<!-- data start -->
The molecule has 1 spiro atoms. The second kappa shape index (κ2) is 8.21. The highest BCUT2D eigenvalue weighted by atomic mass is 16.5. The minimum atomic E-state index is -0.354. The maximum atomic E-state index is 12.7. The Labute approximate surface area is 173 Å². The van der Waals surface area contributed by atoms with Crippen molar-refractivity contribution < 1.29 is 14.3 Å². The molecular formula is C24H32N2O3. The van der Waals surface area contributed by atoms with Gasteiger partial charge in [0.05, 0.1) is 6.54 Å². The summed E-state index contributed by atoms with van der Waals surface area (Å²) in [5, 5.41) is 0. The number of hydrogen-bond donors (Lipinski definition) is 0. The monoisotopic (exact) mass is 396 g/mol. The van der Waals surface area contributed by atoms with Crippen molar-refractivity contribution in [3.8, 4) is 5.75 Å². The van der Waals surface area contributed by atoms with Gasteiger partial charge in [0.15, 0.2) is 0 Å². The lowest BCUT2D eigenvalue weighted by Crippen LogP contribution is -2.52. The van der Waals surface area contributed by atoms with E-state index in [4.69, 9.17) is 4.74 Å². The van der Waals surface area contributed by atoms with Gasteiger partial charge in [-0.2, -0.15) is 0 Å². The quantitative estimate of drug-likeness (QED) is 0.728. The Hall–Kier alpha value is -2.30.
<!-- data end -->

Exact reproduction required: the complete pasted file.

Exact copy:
The molecule has 1 spiro atoms. The second kappa shape index (κ2) is 8.21. The highest BCUT2D eigenvalue weighted by atomic mass is 16.5. The minimum atomic E-state index is -0.354. The maximum atomic E-state index is 12.7. The Labute approximate surface area is 173 Å². The van der Waals surface area contributed by atoms with Crippen molar-refractivity contribution < 1.29 is 14.3 Å². The molecular formula is C24H32N2O3. The van der Waals surface area contributed by atoms with Gasteiger partial charge in [0.05, 0.1) is 6.54 Å². The summed E-state index contributed by atoms with van der Waals surface area (Å²) in [5, 5.41) is 0. The number of hydrogen-bond donors (Lipinski definition) is 0. The monoisotopic (exact) mass is 396 g/mol. The van der Waals surface area contributed by atoms with Crippen molar-refractivity contribution in [3.8, 4) is 5.75 Å². The van der Waals surface area contributed by atoms with Gasteiger partial charge in [0.15, 0.2) is 0 Å². The lowest BCUT2D eigenvalue weighted by Crippen LogP contribution is -2.52. The van der Waals surface area contributed by atoms with E-state index in [4.69, 9.17) is 4.74 Å². The van der Waals surface area contributed by atoms with Gasteiger partial charge in [-0.2, -0.15) is 0 Å². The quantitative estimate of drug-likeness (QED) is 0.728. The Hall–Kier alpha value is -2.30.